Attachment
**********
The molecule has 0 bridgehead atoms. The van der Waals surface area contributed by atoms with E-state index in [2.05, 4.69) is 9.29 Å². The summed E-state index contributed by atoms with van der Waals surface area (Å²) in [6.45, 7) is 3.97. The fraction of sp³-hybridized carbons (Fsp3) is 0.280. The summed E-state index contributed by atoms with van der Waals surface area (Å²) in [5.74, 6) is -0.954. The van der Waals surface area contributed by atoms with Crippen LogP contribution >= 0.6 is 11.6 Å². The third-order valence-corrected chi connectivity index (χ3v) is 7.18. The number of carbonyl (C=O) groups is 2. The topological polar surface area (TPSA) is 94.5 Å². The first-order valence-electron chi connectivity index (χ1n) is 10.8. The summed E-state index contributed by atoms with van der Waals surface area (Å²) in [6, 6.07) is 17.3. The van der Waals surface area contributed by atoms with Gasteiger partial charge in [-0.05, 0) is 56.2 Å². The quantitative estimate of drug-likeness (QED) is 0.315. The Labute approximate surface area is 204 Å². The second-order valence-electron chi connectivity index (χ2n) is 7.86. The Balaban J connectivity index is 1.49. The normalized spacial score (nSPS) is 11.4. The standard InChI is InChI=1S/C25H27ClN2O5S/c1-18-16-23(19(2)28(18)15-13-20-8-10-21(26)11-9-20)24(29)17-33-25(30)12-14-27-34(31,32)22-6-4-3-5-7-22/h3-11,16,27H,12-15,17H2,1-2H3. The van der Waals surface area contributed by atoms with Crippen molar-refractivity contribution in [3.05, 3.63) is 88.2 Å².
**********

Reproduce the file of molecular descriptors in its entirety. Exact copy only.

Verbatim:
The molecule has 0 bridgehead atoms. The van der Waals surface area contributed by atoms with E-state index in [2.05, 4.69) is 9.29 Å². The summed E-state index contributed by atoms with van der Waals surface area (Å²) in [6.45, 7) is 3.97. The fraction of sp³-hybridized carbons (Fsp3) is 0.280. The summed E-state index contributed by atoms with van der Waals surface area (Å²) in [5.74, 6) is -0.954. The van der Waals surface area contributed by atoms with Crippen LogP contribution >= 0.6 is 11.6 Å². The third-order valence-corrected chi connectivity index (χ3v) is 7.18. The number of carbonyl (C=O) groups is 2. The topological polar surface area (TPSA) is 94.5 Å². The first-order valence-electron chi connectivity index (χ1n) is 10.8. The summed E-state index contributed by atoms with van der Waals surface area (Å²) in [6, 6.07) is 17.3. The van der Waals surface area contributed by atoms with Gasteiger partial charge in [-0.05, 0) is 56.2 Å². The quantitative estimate of drug-likeness (QED) is 0.315. The Labute approximate surface area is 204 Å². The second-order valence-electron chi connectivity index (χ2n) is 7.86. The Balaban J connectivity index is 1.49. The normalized spacial score (nSPS) is 11.4. The standard InChI is InChI=1S/C25H27ClN2O5S/c1-18-16-23(19(2)28(18)15-13-20-8-10-21(26)11-9-20)24(29)17-33-25(30)12-14-27-34(31,32)22-6-4-3-5-7-22/h3-11,16,27H,12-15,17H2,1-2H3. The van der Waals surface area contributed by atoms with Crippen molar-refractivity contribution in [3.05, 3.63) is 88.2 Å².